SS: She is Maine’s 50th Secretary of State. Shenna Bellows is joining us from Augusta, Maine. And let me ask you about workers also getting those threats. How are you dealing with that? How are they dealing with that?

SB: So unfortunately, we’ve passed laws to strengthen accountability against those who target our election officials at the local level with threats of violence. And we’ve created systems for reporting that immediately, for rapid response investigation and potential prosecution. And then we conduct these regular trainings now that were unfathomable just a decade ago, so that clerks know that they have techniques. We also now communicate very closely with law enforcement to make sure they know what Maine election laws are and that they are ready to support our election officials in any way possible. But unfortunately, what you see is it’s led across the country to retirements of some clerks. People have left the field. It’s made it harder in some circumstances, to recruit people to want to run our elections. And it’s definitely added another element of stress on a job that quite frankly is very rewarding, but also can be pretty high stress.

SS: And the Bipartisan Policy Center did a report looking at just over two decades of election workers. It’s available, by the way at [It shows a] relatively steady rate in Maine. What are you doing? What are some of the best practices from other states, and where is it a problem.

SB: I read that report. And you know, one of the things that that we have noticed across the country is that people are sometimes making that decision: Do I keep dealing with this unceasing harassment, particularly on social media, for example, or do I keep doing the work? Or is it time to retire or time to get another job? Most of our clerks have stayed. We do have a lot of longevity and stability in the sector, but we have seen, this year we’ve got about 1/3 of clerks who are new for the first time. We do a lot of training with them, a lot of communications and support, and we have strong redundancies in place so that there’s backup for the new clerks and we have a strong network of clerks so they can support each other as well, peer-to-peer. And we’re actively recruiting members of the public to get involved because every member of the public can serve as a volunteer poll worker and support those clerks on Election Day. Or, one clerk said to me, she’s still doing this work, she’s been doing it for over 20 years. I’ve shared the story before, she said ‘I really want people to be bringing, you know, bring your best selves to the polls. Bring that pie.’ That’s she said 20 years ago, it was like homecoming. And sometimes, you know, in modern times it can be really stressful. And so I always tell folks, your clerks might appreciate a homemade pie, blueberry pie, this Election Day.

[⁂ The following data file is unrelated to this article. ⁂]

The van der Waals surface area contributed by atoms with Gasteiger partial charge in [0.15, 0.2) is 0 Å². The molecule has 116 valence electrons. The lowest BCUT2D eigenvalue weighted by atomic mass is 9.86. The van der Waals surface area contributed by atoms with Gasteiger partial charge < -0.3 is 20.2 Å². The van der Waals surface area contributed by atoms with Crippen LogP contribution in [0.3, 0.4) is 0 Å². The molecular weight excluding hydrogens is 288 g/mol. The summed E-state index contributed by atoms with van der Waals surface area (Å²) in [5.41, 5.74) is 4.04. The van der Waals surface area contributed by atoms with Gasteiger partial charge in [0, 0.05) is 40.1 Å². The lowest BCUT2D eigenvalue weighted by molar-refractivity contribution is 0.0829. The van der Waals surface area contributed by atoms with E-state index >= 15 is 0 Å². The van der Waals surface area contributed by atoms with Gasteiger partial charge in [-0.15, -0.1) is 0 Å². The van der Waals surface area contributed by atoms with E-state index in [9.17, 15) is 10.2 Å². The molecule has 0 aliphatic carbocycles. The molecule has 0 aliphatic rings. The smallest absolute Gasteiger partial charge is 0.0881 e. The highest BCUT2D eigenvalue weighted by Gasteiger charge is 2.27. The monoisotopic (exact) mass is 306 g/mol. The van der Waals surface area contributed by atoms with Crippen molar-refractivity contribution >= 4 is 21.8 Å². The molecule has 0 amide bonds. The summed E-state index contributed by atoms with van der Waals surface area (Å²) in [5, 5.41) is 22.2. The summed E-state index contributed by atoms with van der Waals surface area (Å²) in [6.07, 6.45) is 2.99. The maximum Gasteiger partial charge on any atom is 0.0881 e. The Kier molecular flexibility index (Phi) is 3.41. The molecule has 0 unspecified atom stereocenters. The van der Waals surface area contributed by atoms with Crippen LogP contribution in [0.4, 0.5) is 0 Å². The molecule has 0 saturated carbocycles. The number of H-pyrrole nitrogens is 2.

SS: I’ve said this before here in the program, my mom spent many, many, many years working the polls. I think at the time she got paid 25 or 30 bucks, but she loved it. Because [there was] a lot of good food, and she also saw all the neighbors in the community and it was just a fun day for her to get out of the house and we were in her hair, so she could get out and get away from us for even a little while.

SB: I love that. Actually, I often tell the election deniers. I’m like, you know what, you have questions about our elections? You have to be polite, you have to be well mannered, but go volunteer. Check it out for yourself. You’ll see those checks and balances, those safeguards that ensure the integrity of our election.

SS: And the cookies are good. And yeah, the blueberry pie.

SB: And the cookies can be good.

SS: If there’s one thing that you wish people knew more or better understood about elections, what would that be, Madam Secretary?

SB: What I have experienced over the last four years, despite the threats of violence, despite the harassment, the swatting, the doxing, what I have experienced, is that most people are good and most people want to do good. And as I’ve met with election administrators across the nation— Republicans and Democrats—and our clerks in our state who are from every political background, the vast majority are interested in continuing our tradition of free, fair and secure elections. So I wish most people knew that despite the headlines, don’t despair. The fundamentals are strong, but we have to fight to keep it that way.

SS: Shenna Bellows is Maine’s Secretary of State and the last time we had you on I meant to ask you this and I forgot, but I’m not going to do so today… you are a former Peace Corps volunteer spending time in Panama. When did you go? What did you see? And what did you learn?

SB: Oh my goodness, 1999 to 2001. I was there for the transfer of the canal. I was in La Arena de Chitré, which is known for its pottery and its bread. So if anyone’s planning a visit to Panama, go to La Arena and you can get some good bread and some good pottery because the clay in that town is just excellent for clay ovens and for clay pots.

SS: Who knew? So I’m hungry already for the bread and the blueberry pie.

SB: Or, come to Maine and have some blueberry pie. Lots of options here. Thanks so much.

SS: Shenna Bellows, thank you so much for being with us. We’ll check in with you often and good luck on Tuesday, primary day in Maine. So if you’re in Maine, go out and vote. You have early voting, don’t you?

SB: That’s right, 30 days of no excuse, absentee voting. That ended yesterday.

SS: Very good, Madam Secretary. Have a great weekend.

SB: Anyway, take care, have a nice weekend.